Day in the Life of a Respiratory Care Practitioner



Independence Plus’ Respiratory Care Practitioners (left to right): Romy, Corey, Kathleen, Jennifer, Mark, Anne, and John. Not pictured: Richard.

In honor of National Respiratory Care Week, we participated in a ride along with Mark, Respiratory Care Practitioner (RCP) at Independence Plus, to find out what a day in the life is like for RCPs who work in homecare.

“Homecare RCPs do everything hospital RCPs do, as well as driving to multiple patient’s homes in a day, dealing with inclement weather as they deliver supplies, and responding at all hours of the night to assure our patients are safe and comfortable,” says Kathleen Keating, CRT, RCP, Director of HME Services.

Our RCPs (pictured above) always have patient care in mind, either by helping a ventilator-dependent patient breathe easier to enhance their quality of life, training patients and families at home, or performing set-ups and home evaluations.

Visiting our patients a minimum of one time per month, RCPs also deliver equipment and supplies, perform ventilator checks and trach changes, check vital signs, listen to lung sounds, measure oxygen levels, and more.


Mark, seen here delivering supplies to a patient’s home, has worked as a Respiratory Care Practitioner since 1985.

Best Part of the Job

After the Respiratory HME department’s daily 9:30 a.m. check-in meeting is finished, Mark heads out for his day. He’s visiting four patients and will spend approximately 30 minutes at each patient’s home. Our RCPs visit up to six patients every day.

“The best part of our job is when you’re able to truly help someone else,” Mark begins.

Mark talks about when he has come to the rescue of our ventilator-dependent patients—either when a patient was in respiratory distress or having trouble breathing. This often happens after hours when Mark and the other RCPs are on call.

Getting to Know Every Patient

“Getting to know every patient and their ‘normal’ is the most important part of my job,” Mark says.


Mark visiting one of his patients, Akil, 22.

He continues to explain, “With our ventilator-dependent patients, everything starts slow. Our patients may be a little short of breath, or have some sputum or a cough. It’s our job to figure out what’s normal and what’s not normal for our patients—and then act.”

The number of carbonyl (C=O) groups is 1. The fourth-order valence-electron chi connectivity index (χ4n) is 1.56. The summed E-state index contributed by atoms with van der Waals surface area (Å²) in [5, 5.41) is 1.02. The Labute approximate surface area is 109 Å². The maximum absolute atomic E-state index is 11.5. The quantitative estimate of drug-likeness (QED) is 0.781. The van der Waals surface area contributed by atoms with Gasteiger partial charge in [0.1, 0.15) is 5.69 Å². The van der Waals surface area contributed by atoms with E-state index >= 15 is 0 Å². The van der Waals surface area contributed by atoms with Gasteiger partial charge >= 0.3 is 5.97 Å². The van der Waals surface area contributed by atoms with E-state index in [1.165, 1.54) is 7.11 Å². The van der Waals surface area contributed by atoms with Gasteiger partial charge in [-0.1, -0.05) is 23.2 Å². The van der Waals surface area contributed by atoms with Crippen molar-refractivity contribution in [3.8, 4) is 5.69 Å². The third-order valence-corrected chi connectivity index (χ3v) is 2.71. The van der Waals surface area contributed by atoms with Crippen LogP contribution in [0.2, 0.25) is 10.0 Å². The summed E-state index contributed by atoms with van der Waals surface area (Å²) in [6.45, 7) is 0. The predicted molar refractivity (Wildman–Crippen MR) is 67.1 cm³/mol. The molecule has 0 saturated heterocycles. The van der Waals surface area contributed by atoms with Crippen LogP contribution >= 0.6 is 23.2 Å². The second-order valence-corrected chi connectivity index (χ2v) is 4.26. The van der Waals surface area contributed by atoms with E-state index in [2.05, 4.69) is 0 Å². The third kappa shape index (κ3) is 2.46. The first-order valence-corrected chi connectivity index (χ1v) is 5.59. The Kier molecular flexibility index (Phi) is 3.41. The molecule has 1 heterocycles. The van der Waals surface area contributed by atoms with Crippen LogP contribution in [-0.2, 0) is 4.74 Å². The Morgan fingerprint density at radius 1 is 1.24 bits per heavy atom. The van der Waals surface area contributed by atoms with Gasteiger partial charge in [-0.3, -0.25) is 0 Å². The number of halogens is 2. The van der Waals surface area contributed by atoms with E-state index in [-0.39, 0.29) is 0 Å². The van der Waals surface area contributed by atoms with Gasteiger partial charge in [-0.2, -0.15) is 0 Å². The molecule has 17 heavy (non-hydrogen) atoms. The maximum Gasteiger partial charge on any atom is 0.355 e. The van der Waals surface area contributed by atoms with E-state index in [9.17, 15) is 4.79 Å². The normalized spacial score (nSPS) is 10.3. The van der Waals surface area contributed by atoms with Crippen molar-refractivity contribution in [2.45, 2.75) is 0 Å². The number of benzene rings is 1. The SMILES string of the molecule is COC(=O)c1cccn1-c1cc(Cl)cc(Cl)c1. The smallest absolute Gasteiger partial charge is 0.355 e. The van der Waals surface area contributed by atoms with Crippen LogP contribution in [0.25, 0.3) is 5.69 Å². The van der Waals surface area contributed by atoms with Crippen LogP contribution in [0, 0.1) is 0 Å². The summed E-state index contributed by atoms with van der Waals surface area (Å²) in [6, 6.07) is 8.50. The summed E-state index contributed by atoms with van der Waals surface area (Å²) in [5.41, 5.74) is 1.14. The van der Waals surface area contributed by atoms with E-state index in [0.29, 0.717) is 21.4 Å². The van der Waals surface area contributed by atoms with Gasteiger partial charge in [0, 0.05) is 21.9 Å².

Identifying a baseline for every patient is what helps Mark and our other RCPs identify issues before they become real problems for our patients.

Greatest Success Stories

“We have a lot of success stories here,” Mark shares.

He tells me about Onix Flores who spent seven years at a nursing home before she came home as one of Independence Plus’ first Respiratory HME patients.

Onix has been home for almost seven years now, and has never been readmitted to a hospital or facility. Every month, one of our RCPs visits her to bring new supplies, check the ventilator, and sometimes, even change her trach.


Onix, posing with John, RRT, RCP.

The next story Mark shares is about one of our ventilator-dependent patients who hadn’t spoken in four years while she was living at a facility. Coming home with Independence Plus—and an order for a Passy-Muir Valve—she was able to speak for the first time on the vent. She was surrounded by her family at home—and they were all in tears.

“I told the family, you may regret this because she’s going to talk non-stop now!” he laughs. Not only does Mark care for our vent patients at home, but he also tries to bring a smile to their faces during every visit.


After driving almost 200 miles with Mark during our ride along, it’s clear that Independence Plus’ RCPs truly care about the services they provide to our patients each and every day.

Happy Respiratory Care Week from our Respiratory Care Practitioners to yours!

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